15 04 2008
Agflation: more than just hunger pangs
By Paul Murphy on Sunday, April 6 , 2008

Here’s what will be a new word to some people: “agflation”. Yes, it’s a bit clumsy and jargony – a conflation of agriculture and inflation, and a rough variation on “stagflation”, the period of rising prices and falling gross domestic product that Britain in particular experienced in the 1970s. But it is a word we should all get used to because it will be uttered with increasing frequency over the coming weeks and months.

Agflation, of course, is the label applied to the shocking increases in the prices of basic food stuffs that have come in bursts over the past two years or so. In the West we saw it first in orange juice and then milk. There was a global ripple when the price of wheat suddenly rocketed, followed by maize and vegetable oil. And then in China, when the price of meat and chicken jumped, the realisation began to dawn that this phenomena really would have far reaching consequences.


meanwhile, in China, the stage is being set for another shock to the food system:

BEIJING – A drought in China’s northeast Liaoning province has left nearly 700,000 people without drinking water after rainfall in the first three months of 2008 tumbled to one-fifth levels last year, the Xinhua agency said on Sunday.

The area is a top grain producer, and maize and rice farming is due to begin next week, but from January to the end of March it had got less than 2 centimetres (less than an inch) of rain.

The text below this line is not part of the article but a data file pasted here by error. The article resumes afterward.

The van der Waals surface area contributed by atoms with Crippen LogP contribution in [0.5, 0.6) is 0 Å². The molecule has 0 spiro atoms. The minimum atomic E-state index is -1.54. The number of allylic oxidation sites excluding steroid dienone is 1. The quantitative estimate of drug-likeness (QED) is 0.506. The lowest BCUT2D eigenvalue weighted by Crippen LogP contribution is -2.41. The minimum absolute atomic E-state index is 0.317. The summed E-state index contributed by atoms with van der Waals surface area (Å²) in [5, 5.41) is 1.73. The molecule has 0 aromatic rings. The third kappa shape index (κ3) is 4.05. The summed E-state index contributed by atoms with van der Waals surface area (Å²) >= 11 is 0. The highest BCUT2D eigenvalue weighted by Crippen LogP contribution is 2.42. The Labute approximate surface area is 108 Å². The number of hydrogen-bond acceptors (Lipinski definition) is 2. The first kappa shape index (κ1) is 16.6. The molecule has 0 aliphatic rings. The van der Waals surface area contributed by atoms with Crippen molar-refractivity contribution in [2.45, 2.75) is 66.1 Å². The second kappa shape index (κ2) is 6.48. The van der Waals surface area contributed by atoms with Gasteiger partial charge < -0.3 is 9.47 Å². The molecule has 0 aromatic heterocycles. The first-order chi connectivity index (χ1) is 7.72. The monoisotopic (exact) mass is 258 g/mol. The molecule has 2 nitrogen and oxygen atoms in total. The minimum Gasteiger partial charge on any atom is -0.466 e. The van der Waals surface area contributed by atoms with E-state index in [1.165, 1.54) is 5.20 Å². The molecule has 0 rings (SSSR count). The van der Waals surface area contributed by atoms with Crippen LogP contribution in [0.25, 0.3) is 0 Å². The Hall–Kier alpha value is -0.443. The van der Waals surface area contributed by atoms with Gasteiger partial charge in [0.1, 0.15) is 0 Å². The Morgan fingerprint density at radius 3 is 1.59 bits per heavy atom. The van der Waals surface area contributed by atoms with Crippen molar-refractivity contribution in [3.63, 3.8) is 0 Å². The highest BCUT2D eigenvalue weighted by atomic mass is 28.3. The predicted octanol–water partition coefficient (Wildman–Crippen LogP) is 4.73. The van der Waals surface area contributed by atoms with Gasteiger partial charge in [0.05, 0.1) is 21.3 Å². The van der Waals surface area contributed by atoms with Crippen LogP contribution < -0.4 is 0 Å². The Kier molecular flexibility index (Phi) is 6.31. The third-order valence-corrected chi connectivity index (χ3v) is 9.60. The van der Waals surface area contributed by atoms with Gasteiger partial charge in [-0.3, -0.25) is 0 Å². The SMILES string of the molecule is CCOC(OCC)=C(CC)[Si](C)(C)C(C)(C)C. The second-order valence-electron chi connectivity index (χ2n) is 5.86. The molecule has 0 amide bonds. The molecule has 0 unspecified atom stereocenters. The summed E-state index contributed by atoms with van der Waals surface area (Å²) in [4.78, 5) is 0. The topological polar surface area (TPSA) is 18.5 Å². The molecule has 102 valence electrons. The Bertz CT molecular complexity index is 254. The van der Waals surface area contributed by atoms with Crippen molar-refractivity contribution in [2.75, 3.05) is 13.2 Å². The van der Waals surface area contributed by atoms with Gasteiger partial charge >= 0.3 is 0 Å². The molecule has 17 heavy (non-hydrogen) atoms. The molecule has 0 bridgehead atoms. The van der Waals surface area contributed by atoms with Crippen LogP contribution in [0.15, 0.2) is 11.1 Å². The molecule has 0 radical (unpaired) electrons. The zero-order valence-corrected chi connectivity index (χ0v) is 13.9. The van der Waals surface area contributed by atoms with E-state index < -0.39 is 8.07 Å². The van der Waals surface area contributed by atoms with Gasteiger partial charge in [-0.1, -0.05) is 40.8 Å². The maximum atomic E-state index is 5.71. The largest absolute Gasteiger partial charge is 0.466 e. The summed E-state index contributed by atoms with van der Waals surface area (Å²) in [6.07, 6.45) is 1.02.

Some 66 reservoirs have dried up, but the area has raised cash to build 1,700 new wells and expand and upgrade water conservation systems to try and ensure spring planting can go ahead, Xinhua said, citing local sources.

China’s weather administration said in early April that drought parching other parts of northern China was the worst in several decades and would continue this month.

Drought and floods are perennial problems in China, which has per capita water resources that are well below the global average. Its meteorologists have said global climate change is exacerbating extreme weather, including droughts.

About 30 million Chinese in the countryside and more than 20 million in urban areas face drinking water shortages every year despite huge government investment to address the problem.

Across China, by March 26, 19.4 million hectares (48 million acres) of arable land had been hit by the drought, including 3.3 million hectares (8.15 million acres) of cropland.

(Reporting by Emma Graham-Harrison; Editing by Bill Tarrant)





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